Uncanny Beauty: Bernardo Bertolucci's The Conformist

A dozen films by famed Italian director Bernardo Bertolucci will be screened during a month long retrospective at the Museum of Fine Arts, Houston. The line-up includes Last Tango in Paris, The Little Buddha, The Last Emperor, and The Conformist, which Alessandro Carrera, director of Italian Studies at the University of Houston, admits is his favorite. "The film is set in the 1920s when Benito Mussolini had already established his power," Carrera tells us. "It's a very complex story about a man who wants to join the Fascist party because he wants to conform to the norm. The protagonist thinks that he's gay and he doesn't want to be, he wants to be the same as everyone else. He becomes a secret agent for the party and they ask him to go to Paris and shoot his old professor who is an anti-Fascist."

The Conformist is important for several reasons, says Carrera, including the way it portrays the Fascist era. "The way Fascist architecture, fashion, art is included in the film, it makes you look at this historical period in a different way. Other films about the period were in black-and-white. All of the sudden we see this Bertolucci film in color. They are extremely beautiful colors and so you find some uncanny beauty in the ugliness of this time. The film is troubling in a way, because you see the violence, the repression, and the intolerance of the Fascist period, and it's beautiful."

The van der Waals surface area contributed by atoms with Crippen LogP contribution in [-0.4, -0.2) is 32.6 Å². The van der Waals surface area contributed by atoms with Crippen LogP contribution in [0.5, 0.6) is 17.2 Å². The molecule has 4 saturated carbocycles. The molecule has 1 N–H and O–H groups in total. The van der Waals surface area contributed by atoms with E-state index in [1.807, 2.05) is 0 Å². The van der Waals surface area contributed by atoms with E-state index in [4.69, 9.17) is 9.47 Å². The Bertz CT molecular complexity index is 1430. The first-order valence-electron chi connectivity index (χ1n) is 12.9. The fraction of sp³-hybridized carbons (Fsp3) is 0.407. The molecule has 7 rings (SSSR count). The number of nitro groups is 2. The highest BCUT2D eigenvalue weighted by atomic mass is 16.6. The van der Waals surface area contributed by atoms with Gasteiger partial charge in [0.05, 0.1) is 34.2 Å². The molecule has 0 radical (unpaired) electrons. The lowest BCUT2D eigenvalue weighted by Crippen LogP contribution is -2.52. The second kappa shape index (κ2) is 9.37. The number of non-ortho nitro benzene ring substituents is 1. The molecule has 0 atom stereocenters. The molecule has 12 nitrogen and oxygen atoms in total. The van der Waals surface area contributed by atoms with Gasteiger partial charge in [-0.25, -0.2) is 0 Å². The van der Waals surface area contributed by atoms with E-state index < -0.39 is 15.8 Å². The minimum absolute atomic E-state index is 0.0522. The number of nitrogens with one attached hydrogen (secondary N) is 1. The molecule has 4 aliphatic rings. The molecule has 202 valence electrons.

It's also important because it deals with one of Bertolucci's favorite themes; ambiguity. The Conformist includes a famous dance scene between two women. It's a sexy and elegant scene. "Bertolucci often deals with ambiguities - moral, political, sexual. Nothing is ever black and white, there's always some elements of gray to his characters and his stories. In almost each of his films, there's a moment of sexual ambiguity.

The film also touches on father-son relationships, another Bertolucci touchstone. "Many of his films deal with overcoming your father, or even physically getting rid of him. The problem in The Conformist is 'how can I be myself when I have such an imposing father?' That's also the story for The Little Buddha and The Last Emperor. In both cases you have young men who grew up in very protected environments and then they are thrown in the world. In a way, history is a big father that needs to be killed. It can be Fascism, it can be the Chinese empire.

"Most of the personal relationships in the films by Bertolucci are obsessive and claustrophobic. These are people who wanted to escape from their families, they wanted to escape from social duties, they wanted to escape from history. This is the story of Last Tango in Paris and of The Dreamers."

The Conformist screens at 7 p.m. on September 14 at the Museum of Fine Arts, Houston, 1001 Bissonnet. The Nonconformist: A Bernardo Bertolucci Retrospective continues through September 30. For information, visit the museum's website or call 713-639-7515. $5 to $7.

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